2. Overburdened Editors. Editors are already struggling to keep their heads above the flood of submissions this new culture has brought. Many journals have shortened their reading periods in an attempt to ameliorate the problem, but it’s only a partial solution; poets want to get published, and even if magazines limit their reading periods to a single month, soon enough they’ll begin to receive a year’s worth of submissions in that month. Faced with an overwhelming number of submissions, many editors scramble for faster ways of filtering out good work. They begin to select for an issue by scanning their submissions queues for names they recognize, thereby under-privileging emerging poets. At the same time, editors begin to read faster and subject each submission to fewer editorial reviews. When time becomes such an issue, subtlety of phrasing and feeling can go unnoticed in a poem, and “difficult” poetry can be brushed off as arbitrary nonsense; editors have less and less time to give each submission the benefit of the doubt. A “cloud”-based submissions system would only exacerbate this problem.
3. Peacocking Poets. When editors don’t have time for in-depth readings of the poems submitted to them, they are more likely to pay attention to or take notice of superficialities, and therefore to publish more poems that wear their cleverness on their sleeves. In a poetic climate that puts so much stress on publishing, at least some poets are likely to adapt by becoming brasher and flashier in their writing, devoting more time to clever projects or poetic series that might stick in an editor’s mind. To be fair, most editors are keenly aware of this danger, and fight against it by whatever means they can … but when it comes right down to it, even the best intentions can’t make less of too much work. Editors have no choice but to read faster, and therefore less attentively. Poems that make a point of showcasing their own cleverness are not bad per se—they have an important and longstanding place in literature stretching to Catullus and beyond—but I do worry that they might become the majority, at the expense of poets who are pushing the genre in subtler or more complicated and insightful ways.
4. Lazy Revision and Limited Self-Censorship. Fifteen or twenty years ago, submitting one poem to one journal meant making it unavailable to everyone else for at least a month, and often much longer. Submitting, in the first place, constituted a commitment. So poets were more likely to make sure a poem was as good as it could be, as representative of the poet, and as appropriate for and compatible with that magazine as possible before sending it out. Because editors weren’t wading through thousands of submissions at any given time, back then, it paid for a poet to make sure he or she submitted the best work possible. It was likely that editor would remember you, whether you sent good poems or bad, so you’d better send good ones. This culture has changed entirely. Young, relatively unknown poets know that if a poem isn’t up to snuff, an editor will simply brush it off and move on to the next submission. They’ll forget about it. Self-censoring doesn’t really pay off, anymore, and detailed revision isn’t as necessary as it used to be. What’s more important is having as many halfway decent poems at as many magazines as possible, and the better poems will stick while the lesser poems will be forgotten. This doesn’t necessarily mean shittier poems will be published, but it does imply that the mass-submissions culture might make poets less self-critical and less questioning of the kinds of poets they want to be. And less self-awareness is almost always a bad thing.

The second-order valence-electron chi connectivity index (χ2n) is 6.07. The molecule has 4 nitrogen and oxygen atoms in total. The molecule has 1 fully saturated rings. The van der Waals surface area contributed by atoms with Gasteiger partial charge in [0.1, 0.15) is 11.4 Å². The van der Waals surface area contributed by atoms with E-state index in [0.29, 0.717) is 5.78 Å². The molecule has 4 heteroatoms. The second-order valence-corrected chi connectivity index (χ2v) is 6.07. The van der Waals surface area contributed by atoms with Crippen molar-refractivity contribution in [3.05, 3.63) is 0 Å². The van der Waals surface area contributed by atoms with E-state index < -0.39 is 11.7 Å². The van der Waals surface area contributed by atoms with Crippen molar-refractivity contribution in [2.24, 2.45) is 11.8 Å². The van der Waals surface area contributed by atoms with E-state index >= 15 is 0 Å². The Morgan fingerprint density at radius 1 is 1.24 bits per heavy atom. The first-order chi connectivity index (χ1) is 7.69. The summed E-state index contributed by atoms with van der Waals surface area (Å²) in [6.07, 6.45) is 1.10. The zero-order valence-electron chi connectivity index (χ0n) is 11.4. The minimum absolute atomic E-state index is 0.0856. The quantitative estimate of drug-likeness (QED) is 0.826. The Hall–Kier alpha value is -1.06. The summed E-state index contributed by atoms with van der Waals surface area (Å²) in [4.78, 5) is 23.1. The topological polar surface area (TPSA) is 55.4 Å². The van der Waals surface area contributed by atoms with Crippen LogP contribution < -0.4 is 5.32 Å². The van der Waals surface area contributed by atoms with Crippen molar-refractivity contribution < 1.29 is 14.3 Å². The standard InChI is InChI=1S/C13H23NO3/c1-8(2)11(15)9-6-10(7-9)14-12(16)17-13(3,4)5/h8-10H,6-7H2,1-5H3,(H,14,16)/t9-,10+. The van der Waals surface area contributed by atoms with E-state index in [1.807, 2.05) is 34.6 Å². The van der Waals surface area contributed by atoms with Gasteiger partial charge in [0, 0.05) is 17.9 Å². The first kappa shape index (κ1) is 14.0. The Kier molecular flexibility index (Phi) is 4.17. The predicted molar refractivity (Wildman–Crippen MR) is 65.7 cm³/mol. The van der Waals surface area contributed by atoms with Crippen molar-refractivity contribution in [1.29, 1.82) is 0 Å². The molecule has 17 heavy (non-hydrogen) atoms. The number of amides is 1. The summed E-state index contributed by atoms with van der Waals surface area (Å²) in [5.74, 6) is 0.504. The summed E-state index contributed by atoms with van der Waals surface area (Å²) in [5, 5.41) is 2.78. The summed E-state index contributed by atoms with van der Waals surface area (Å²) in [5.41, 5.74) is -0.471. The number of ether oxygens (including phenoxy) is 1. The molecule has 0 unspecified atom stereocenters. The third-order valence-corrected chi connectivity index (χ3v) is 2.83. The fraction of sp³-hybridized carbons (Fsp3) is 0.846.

5. Over-Production. This is the last negative effect I’ll mention. For the same reason that a mass-submissions culture does not sufficiently value self-censorship, revision, and introspection on the part of a poet, it also encourages over-production. Mass submission rewards those who send the largest number of poems to the largest number of journals, so the most successful poets (in terms of publishing success) are those who crank out the most work. Individuals who publish the most books effectively own a larger portion of the white noise and are therefore more likely to achieve notoriety or at least a secure job in the poetry world. We all know poets like this already, who seem to churn out a new book every year and a half, whose names everybody knows, and whom most people respect but few people truly love. One gets the impression that if one squeezed together the best poems from their last three collections, one would have a single, very notable collection.
In a culture of mass-submissions, I’m afraid this trend will only become more common. That’s just the nature of the beast. Mass-submission culture is tied to some truly wonderful developments that have increased the publishing opportunities for poets, and the diversity of poetic work available. But it will come at a cost. Submitting a poem is no longer like shooting a single, silver bullet you cast by hand, in a cathedral’s furnace, while the wolves howled outside. Instead, it’s more like launching a hundred ill-formed pellets from a double-barrel gun, knowing one or two of them will hit the mark.
Sean Bishop (@SB_Bishop) teaches in the MFA program at the University of Wisconsin. He is the founding editor of Better: Culture & Lit and the former managing editor of Gulf Coast. His poems have appeared in AQR, Best New Poets, Boston Review, Harvard Review, Ploughshares, Poetry, Salt Hill, and elsewhere.